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Postmodern Literature

Postmodern Literature. Minimalist Overview. Identification. Post WWII Weird Fragmented Unexplained Haunting, unresolved issues Unreliable Narrative Literature avoids “escape” and “purpose” “Losers” High/Low—art vs. popular culture Maximalist/Minimalist. Origins. ??? Who cares ???

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Postmodern Literature

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  1. Postmodern Literature Minimalist Overview

  2. Identification • Post WWII • Weird • Fragmented • Unexplained • Haunting, unresolved issues • Unreliable Narrative • Literature avoids “escape” and “purpose” • “Losers” • High/Low—art vs. popular culture • Maximalist/Minimalist

  3. Origins • ??? Who cares ??? • Modernism—everything fits into neat boxes and makes sense. • Horrors of WWII • Post-Colonialism • Cold War • Civil rights movement • Rise of the computer

  4. Playfulness/Black Humor • Mike Fallopian/KCUF—The Crying of Lot 49 • Dresden—Slaughterhouse Five • Hitler Studies—White Noise • Civil War Theme Park—CivilWarLand In Bad Decline • Serial Killer—American Psycho

  5. Intertextuality • East of Eden—story of Genesis set in California • Ulysses—Homer’s Odyssey set in Dublin • A Thousand Acres—King Lear set in Iowa • Going After Cacciato—Alice in Wonderland set in Vietnam/France • Lunar Park—Fictional character from American Psycho terrorizes real author in later work of fiction.

  6. Pastiche • Hodge-podge, jumble, “a pie made from different ingredients” • Science fiction/detective/westerns—William S. Burroughs • Science fiction/fairy tales—Margaret Atwood • Noir detective/romance/travel guides—Derek Pell • Anti-war/science fiction—Kurt Vonnegut • Spy/Punk/science fiction—William Gibson

  7. Metafiction • “foregrounding the apparatus” • A novel about a writer creating a story • A novel about a reader reading a story • A novel which features itself as its own prop • A novel or other work of fiction within the novel • A story addressing the specific conventions of story, such as title, character conventions, paragraphing or plots. • Narrator intentionally exposes him or herself as the author of the story • A novel in which the book itself seeks interaction with the reader • Narrative footnotes, which continue the story while commenting on it • A novel in which the characters are aware that they are in a novel

  8. Magic Realism • Party with intoxicated talking circus animals—Wearing Dad’s Head • Abraham Lincoln shows up and hangs out—The Evil BB Chow • Woman is too beautiful and while folding laundry flies up into sky and disappears—100 Years of Solitude • Woman starts on fire while showering, dispatches purple “sex mist” which attracts soldier who picks her up while on horseback (nude)—Like Water for Chocolate • Dead baseball players walk out of corn and JD Salinger actually talks to someone--Shoeless Joe/Field of Dreams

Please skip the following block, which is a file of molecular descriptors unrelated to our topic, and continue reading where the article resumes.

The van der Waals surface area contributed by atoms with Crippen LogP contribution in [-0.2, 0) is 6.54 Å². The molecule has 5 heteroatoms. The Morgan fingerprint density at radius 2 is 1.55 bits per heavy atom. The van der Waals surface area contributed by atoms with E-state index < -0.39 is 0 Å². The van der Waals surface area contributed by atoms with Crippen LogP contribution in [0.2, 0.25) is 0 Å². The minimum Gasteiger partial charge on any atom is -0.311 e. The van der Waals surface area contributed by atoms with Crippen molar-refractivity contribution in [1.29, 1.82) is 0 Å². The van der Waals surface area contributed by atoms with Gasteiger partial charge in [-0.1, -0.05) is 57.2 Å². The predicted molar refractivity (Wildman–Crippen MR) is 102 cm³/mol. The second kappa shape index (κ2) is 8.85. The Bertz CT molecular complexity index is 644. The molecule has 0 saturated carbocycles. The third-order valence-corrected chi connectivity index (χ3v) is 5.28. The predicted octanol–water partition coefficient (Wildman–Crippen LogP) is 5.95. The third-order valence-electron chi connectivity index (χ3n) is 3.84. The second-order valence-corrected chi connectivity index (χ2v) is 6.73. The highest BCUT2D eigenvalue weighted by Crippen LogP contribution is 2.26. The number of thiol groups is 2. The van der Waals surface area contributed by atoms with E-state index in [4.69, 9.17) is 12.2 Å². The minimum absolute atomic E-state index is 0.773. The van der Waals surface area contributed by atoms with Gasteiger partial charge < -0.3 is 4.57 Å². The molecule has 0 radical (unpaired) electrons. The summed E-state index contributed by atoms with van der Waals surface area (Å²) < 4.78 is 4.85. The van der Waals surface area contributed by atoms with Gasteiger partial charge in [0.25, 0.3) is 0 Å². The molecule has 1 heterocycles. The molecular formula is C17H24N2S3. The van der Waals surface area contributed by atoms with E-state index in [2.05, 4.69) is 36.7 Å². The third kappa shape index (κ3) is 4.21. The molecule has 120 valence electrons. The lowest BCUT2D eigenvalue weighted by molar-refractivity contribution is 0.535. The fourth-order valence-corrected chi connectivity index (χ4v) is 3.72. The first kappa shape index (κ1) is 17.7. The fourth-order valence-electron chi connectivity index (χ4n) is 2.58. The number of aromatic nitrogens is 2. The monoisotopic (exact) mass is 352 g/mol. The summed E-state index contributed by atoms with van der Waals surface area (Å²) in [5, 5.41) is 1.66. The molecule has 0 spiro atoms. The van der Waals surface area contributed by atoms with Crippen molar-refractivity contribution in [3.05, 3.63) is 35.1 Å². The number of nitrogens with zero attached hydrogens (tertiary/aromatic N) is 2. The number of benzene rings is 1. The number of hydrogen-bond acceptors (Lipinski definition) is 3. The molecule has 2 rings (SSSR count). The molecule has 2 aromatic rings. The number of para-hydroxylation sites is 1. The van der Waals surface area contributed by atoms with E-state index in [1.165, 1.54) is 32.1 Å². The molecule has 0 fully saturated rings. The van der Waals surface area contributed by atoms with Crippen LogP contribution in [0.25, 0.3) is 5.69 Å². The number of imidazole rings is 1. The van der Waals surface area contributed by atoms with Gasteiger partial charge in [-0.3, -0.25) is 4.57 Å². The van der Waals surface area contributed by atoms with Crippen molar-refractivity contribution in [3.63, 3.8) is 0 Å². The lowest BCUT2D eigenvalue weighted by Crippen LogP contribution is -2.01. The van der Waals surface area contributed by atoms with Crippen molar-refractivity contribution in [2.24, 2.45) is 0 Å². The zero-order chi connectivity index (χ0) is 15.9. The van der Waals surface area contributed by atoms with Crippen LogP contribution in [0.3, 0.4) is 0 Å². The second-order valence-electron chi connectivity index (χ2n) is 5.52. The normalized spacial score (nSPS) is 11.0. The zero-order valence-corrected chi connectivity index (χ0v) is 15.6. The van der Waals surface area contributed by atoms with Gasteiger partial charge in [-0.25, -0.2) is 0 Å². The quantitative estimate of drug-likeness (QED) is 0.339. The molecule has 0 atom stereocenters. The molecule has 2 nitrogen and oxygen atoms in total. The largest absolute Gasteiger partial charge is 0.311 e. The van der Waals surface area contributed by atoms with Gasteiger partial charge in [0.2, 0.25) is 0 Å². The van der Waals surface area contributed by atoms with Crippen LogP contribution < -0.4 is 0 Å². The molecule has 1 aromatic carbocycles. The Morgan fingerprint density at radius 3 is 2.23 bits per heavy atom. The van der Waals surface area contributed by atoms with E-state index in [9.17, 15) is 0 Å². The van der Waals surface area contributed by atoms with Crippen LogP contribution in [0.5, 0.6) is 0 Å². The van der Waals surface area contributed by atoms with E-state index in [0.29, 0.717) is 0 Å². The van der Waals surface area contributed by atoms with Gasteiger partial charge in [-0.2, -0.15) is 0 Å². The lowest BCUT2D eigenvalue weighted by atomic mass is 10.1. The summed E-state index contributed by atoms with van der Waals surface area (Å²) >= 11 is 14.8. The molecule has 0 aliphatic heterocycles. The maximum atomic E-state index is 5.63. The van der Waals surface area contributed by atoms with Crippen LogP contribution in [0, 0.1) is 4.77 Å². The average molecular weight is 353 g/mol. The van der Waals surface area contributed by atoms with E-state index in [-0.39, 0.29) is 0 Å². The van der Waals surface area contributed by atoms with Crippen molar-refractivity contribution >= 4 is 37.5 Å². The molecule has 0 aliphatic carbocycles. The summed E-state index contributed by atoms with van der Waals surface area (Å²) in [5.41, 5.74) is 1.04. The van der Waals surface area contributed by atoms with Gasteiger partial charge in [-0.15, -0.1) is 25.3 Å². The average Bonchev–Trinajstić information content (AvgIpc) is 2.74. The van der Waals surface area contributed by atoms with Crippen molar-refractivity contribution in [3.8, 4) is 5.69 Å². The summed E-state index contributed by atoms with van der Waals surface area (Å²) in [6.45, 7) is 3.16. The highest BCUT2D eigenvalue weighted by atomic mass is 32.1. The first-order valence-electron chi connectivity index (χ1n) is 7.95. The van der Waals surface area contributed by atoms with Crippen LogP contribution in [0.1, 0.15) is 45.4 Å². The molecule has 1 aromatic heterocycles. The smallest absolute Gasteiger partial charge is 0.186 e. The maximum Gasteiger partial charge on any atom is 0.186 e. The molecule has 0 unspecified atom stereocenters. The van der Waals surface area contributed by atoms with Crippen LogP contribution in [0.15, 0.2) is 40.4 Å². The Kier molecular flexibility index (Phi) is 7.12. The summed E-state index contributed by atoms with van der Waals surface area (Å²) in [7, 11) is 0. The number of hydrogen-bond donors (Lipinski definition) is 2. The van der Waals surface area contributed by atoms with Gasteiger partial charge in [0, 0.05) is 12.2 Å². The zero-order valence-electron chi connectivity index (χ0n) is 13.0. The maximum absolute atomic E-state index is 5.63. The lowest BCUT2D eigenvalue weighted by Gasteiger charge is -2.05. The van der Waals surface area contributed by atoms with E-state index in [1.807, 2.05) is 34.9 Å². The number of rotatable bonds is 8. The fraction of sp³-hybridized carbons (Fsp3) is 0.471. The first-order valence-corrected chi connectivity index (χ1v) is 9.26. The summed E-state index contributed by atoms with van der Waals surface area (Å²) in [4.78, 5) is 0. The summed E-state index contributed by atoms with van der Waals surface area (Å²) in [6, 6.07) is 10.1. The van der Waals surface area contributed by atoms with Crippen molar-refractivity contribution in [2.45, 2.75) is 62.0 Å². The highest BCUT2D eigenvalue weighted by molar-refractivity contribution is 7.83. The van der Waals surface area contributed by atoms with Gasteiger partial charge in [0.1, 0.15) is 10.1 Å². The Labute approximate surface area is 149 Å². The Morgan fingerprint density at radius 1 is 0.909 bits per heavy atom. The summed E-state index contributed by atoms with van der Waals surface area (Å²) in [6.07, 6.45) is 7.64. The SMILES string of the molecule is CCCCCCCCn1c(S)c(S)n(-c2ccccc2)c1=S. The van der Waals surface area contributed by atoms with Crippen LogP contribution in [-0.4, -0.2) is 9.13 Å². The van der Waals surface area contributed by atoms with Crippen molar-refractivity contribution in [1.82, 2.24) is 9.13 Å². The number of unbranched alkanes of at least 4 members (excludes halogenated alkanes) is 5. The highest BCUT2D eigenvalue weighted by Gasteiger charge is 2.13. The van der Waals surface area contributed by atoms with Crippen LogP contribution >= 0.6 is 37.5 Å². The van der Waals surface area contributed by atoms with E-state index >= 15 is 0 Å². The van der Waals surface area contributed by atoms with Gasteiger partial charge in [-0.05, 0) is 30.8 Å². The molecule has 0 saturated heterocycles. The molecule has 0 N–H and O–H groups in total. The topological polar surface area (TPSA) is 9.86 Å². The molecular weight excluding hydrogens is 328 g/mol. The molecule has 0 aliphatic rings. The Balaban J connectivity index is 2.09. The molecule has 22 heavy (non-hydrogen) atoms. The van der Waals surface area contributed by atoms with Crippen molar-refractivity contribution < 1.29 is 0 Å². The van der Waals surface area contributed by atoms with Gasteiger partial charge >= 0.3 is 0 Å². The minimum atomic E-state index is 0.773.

9. Time Distortion • The Swimmer • Going After Cacciato • Mezzanine • Slaughterhouse Five • Chronicle of a Death Foretold

  10. Paranoia • Narrator (Bret Easton Ellis) is terrorized not only by a fictional character he believes is following him, but also by his students, by other authors he was friends with, and by drugs—Lunar Park • Characters are gripped by paranoia about death, chemical spills, new drugs, neighbors, the weird guy in the hunting jacket, their health—White Noise

  11. White Noise excerpt Babettesaid, "Where is Wilder?" and turned to stare at me in a way that suggested ten minutes had passed since she'd last seen him. Other looks, less pensive and less guilty, indicated greater time spans, deeper seas of inattention. Like: "I didn't know whales were mammals." The greater the time span, the blanker the look, the more dangerous the situation. It was as if guilt were a luxury she allowed herself only when the danger was minimal.    "How could he get out of the cart without my noticing?"    The three adults each stood at the head of an aisle and peered into the traffic of carts and gliding bodies. Then we did three more aisles, heads set forward, weaving slightly as we changed our sightlines. I kept seeing colored spots off to the right but when I turned there was nothing there. I'd been seeing colored spots for years but never so many, so gaily animated. Murray saw Wilder in another woman's cart. The woman waved at Babette and headed toward us. She lived on our street with a teenage daughter and an Asian baby, Chun Duc. Everyone referred to the baby by name, almost in a tone of proud proprietorship, but no one knew who Chun belonged to or where he or she had come from.    "Kleenex Softique, Kleenex Softique."

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